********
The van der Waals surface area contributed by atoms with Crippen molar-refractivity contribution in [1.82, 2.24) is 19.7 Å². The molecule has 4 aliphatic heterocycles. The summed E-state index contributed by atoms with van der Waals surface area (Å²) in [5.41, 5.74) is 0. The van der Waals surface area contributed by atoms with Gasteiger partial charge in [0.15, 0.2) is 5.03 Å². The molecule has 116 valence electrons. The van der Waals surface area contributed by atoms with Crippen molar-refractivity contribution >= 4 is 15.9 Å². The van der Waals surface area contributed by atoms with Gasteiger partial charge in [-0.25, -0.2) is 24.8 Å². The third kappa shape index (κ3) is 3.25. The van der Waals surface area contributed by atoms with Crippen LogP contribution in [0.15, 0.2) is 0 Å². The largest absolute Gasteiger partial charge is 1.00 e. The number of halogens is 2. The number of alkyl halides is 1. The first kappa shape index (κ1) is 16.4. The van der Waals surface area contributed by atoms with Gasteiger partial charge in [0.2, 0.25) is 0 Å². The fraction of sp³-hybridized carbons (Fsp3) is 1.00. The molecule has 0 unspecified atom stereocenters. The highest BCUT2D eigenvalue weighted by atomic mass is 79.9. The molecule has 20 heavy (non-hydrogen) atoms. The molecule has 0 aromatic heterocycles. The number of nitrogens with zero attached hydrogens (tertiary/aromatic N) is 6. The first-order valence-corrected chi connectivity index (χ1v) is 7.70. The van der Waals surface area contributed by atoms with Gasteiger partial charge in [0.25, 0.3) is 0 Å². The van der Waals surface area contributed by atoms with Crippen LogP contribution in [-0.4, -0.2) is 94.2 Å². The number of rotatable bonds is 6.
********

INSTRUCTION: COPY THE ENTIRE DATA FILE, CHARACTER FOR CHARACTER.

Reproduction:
The van der Waals surface area contributed by atoms with Crippen molar-refractivity contribution in [1.82, 2.24) is 19.7 Å². The molecule has 4 aliphatic heterocycles. The summed E-state index contributed by atoms with van der Waals surface area (Å²) in [5.41, 5.74) is 0. The van der Waals surface area contributed by atoms with Gasteiger partial charge in [0.15, 0.2) is 5.03 Å². The molecule has 116 valence electrons. The van der Waals surface area contributed by atoms with Crippen molar-refractivity contribution >= 4 is 15.9 Å². The van der Waals surface area contributed by atoms with Gasteiger partial charge in [-0.25, -0.2) is 24.8 Å². The third kappa shape index (κ3) is 3.25. The van der Waals surface area contributed by atoms with Crippen LogP contribution in [0.15, 0.2) is 0 Å². The largest absolute Gasteiger partial charge is 1.00 e. The number of halogens is 2. The number of alkyl halides is 1. The first kappa shape index (κ1) is 16.4. The van der Waals surface area contributed by atoms with Gasteiger partial charge in [0.2, 0.25) is 0 Å². The fraction of sp³-hybridized carbons (Fsp3) is 1.00. The molecule has 0 unspecified atom stereocenters. The highest BCUT2D eigenvalue weighted by atomic mass is 79.9. The molecule has 20 heavy (non-hydrogen) atoms. The molecule has 0 aromatic heterocycles. The number of nitrogens with zero attached hydrogens (tertiary/aromatic N) is 6. The first-order valence-corrected chi connectivity index (χ1v) is 7.70. The van der Waals surface area contributed by atoms with Gasteiger partial charge in [0.25, 0.3) is 0 Å². The van der Waals surface area contributed by atoms with Crippen LogP contribution in [-0.4, -0.2) is 94.2 Å². The number of rotatable bonds is 6.